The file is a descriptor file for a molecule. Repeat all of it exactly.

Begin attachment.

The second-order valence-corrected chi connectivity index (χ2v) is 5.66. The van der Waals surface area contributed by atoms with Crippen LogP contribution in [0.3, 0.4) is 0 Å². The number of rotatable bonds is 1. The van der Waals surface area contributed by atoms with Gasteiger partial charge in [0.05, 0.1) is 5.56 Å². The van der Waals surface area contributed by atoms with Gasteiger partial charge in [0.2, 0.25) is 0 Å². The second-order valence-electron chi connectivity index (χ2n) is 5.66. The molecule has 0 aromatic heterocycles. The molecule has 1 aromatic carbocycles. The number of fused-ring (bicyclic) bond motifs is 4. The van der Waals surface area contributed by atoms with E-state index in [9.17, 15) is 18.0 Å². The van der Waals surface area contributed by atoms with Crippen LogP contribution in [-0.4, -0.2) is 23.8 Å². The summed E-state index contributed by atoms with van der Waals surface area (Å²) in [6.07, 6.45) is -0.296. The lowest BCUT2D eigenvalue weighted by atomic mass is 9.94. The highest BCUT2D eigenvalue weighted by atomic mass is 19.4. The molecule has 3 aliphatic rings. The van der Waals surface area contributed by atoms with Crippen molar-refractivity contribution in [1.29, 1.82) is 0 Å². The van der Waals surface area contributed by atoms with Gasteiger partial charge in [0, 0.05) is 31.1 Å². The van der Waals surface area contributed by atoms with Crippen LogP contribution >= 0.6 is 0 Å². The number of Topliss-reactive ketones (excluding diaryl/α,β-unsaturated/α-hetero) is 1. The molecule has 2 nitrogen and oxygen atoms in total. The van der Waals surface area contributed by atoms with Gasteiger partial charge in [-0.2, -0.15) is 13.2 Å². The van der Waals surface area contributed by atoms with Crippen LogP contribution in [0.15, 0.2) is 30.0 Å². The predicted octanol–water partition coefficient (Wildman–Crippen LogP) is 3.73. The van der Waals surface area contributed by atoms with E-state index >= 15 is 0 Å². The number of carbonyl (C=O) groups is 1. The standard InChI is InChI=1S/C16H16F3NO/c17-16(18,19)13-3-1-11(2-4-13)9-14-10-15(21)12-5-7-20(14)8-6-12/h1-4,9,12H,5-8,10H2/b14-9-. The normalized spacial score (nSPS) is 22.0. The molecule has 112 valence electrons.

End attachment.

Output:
The second-order valence-corrected chi connectivity index (χ2v) is 5.66. The van der Waals surface area contributed by atoms with Crippen LogP contribution in [0.3, 0.4) is 0 Å². The number of rotatable bonds is 1. The van der Waals surface area contributed by atoms with Gasteiger partial charge in [0.05, 0.1) is 5.56 Å². The van der Waals surface area contributed by atoms with Gasteiger partial charge in [0.2, 0.25) is 0 Å². The second-order valence-electron chi connectivity index (χ2n) is 5.66. The molecule has 0 aromatic heterocycles. The molecule has 1 aromatic carbocycles. The number of fused-ring (bicyclic) bond motifs is 4. The van der Waals surface area contributed by atoms with E-state index in [9.17, 15) is 18.0 Å². The van der Waals surface area contributed by atoms with Crippen LogP contribution in [-0.4, -0.2) is 23.8 Å². The summed E-state index contributed by atoms with van der Waals surface area (Å²) in [6.07, 6.45) is -0.296. The lowest BCUT2D eigenvalue weighted by atomic mass is 9.94. The highest BCUT2D eigenvalue weighted by atomic mass is 19.4. The molecule has 3 aliphatic rings. The van der Waals surface area contributed by atoms with Crippen molar-refractivity contribution in [1.29, 1.82) is 0 Å². The van der Waals surface area contributed by atoms with Gasteiger partial charge in [0, 0.05) is 31.1 Å². The van der Waals surface area contributed by atoms with Crippen LogP contribution >= 0.6 is 0 Å². The number of Topliss-reactive ketones (excluding diaryl/α,β-unsaturated/α-hetero) is 1. The molecule has 2 nitrogen and oxygen atoms in total. The van der Waals surface area contributed by atoms with Gasteiger partial charge in [-0.2, -0.15) is 13.2 Å². The van der Waals surface area contributed by atoms with Crippen LogP contribution in [0.15, 0.2) is 30.0 Å². The predicted octanol–water partition coefficient (Wildman–Crippen LogP) is 3.73. The van der Waals surface area contributed by atoms with E-state index >= 15 is 0 Å². The number of carbonyl (C=O) groups is 1. The standard InChI is InChI=1S/C16H16F3NO/c17-16(18,19)13-3-1-11(2-4-13)9-14-10-15(21)12-5-7-20(14)8-6-12/h1-4,9,12H,5-8,10H2/b14-9-. The normalized spacial score (nSPS) is 22.0. The molecule has 112 valence electrons.